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GUNPLAY: GOING AGAINST THE GRAIN (INTERVIEW)GUNPLAY: GOING AGAINST THE GRAIN (INTERVIEW)

Words and Interview by Jake Paine

Gunplay and Jay Electronica have more in common than one might think.

Both artists, well into their thirties are newly privy to major label record contracts, following respective decades of paying dues. Each rapper commanded the spotlight, independent of their high-profile friendships and backers, through simply going against the grain, and studying the masters.

As for Gunplay, born Richard Morales, Jr., the road taken was far from a straight path. Even newfound fans and listeners know that the longtime Florida makes no secret of his combined source of income or inspiration. A gangsta’s gangsta rapper, Gunplay’s lyrics, his visuals, his live-show and even his interviews break the mold. Whether we’re watching or not, Gunplay just is. Continue reading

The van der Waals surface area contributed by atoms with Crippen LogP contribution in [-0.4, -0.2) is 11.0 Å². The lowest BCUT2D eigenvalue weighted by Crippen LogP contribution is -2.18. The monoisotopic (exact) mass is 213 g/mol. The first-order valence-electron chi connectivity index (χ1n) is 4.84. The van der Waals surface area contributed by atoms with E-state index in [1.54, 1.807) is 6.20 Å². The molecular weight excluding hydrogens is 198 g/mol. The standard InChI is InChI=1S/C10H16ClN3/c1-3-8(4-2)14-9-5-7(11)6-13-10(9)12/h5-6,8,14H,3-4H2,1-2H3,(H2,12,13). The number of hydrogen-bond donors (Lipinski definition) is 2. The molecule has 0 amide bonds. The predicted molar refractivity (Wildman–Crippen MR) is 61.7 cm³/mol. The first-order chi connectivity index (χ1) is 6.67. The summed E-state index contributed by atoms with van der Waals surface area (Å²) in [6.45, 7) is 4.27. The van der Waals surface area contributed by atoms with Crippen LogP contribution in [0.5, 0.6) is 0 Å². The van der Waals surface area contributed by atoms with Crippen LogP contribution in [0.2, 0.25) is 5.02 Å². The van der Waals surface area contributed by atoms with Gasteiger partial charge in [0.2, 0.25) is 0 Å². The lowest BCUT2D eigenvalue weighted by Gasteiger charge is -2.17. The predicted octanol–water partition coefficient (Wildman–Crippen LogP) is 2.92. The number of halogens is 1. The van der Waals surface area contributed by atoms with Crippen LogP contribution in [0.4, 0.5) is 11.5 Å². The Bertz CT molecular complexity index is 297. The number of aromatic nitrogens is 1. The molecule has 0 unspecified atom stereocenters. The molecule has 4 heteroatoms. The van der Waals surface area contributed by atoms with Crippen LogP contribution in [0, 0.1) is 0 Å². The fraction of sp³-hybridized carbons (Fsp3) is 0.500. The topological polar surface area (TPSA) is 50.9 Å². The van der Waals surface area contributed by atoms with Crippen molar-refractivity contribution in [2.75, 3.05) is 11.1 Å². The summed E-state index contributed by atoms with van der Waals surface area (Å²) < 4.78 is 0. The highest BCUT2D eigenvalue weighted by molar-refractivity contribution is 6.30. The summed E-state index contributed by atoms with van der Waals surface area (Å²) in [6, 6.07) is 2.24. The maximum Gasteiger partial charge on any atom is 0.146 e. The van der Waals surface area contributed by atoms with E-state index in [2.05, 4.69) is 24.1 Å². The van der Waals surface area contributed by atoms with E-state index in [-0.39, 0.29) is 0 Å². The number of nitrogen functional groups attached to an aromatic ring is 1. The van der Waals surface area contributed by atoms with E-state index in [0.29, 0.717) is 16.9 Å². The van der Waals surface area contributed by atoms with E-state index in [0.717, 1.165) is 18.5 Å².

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“DIGGIN IN THE FILES: OUTKAST” – BY BILL ADLER“DIGGIN IN THE FILES: OUTKAST” – BY BILL ADLER

As my old pal Michael Gonzales and others have noted, 2014 is the 20th anniversary of the release of Outkast’s debut album, Southernplayalisticadillacmuzik.  Combined with DJ EFN’s enduring affection for the album and the crew, this red-letter date is all the excuse we need to dive back into their files.

Andre Benjamin and Antwan “Big Boi” Patton were just 18 years old when that first album dropped.  Highschool classmates in Atlanta, they’d started out calling themselves The Misfits, then settled on OutKast.  The idea is the same in both cases.  As Dre explained to Tomika DePriest in a story published by RapPages in September of 1994:  “You brown skin, you’re an outcast – to society, anyway.” Continue reading

 
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NON-PHIXION – THE FUTURE IS HERE (INTERVIEW)NON-PHIXION – THE FUTURE IS HERE (INTERVIEW)

Interview & Words by Jake Paine

On March 26, 2002, New York City quartet Non-Phixion released an album that truly took a decade to make. Ill Bill, Goretex, Sabac Red, and DJ Eclipse had withstood at least three deals gone dry, an early exit from their most recognizable member in 3rd Bass’ MC Serch, and a rapidly-changing New York soundscape.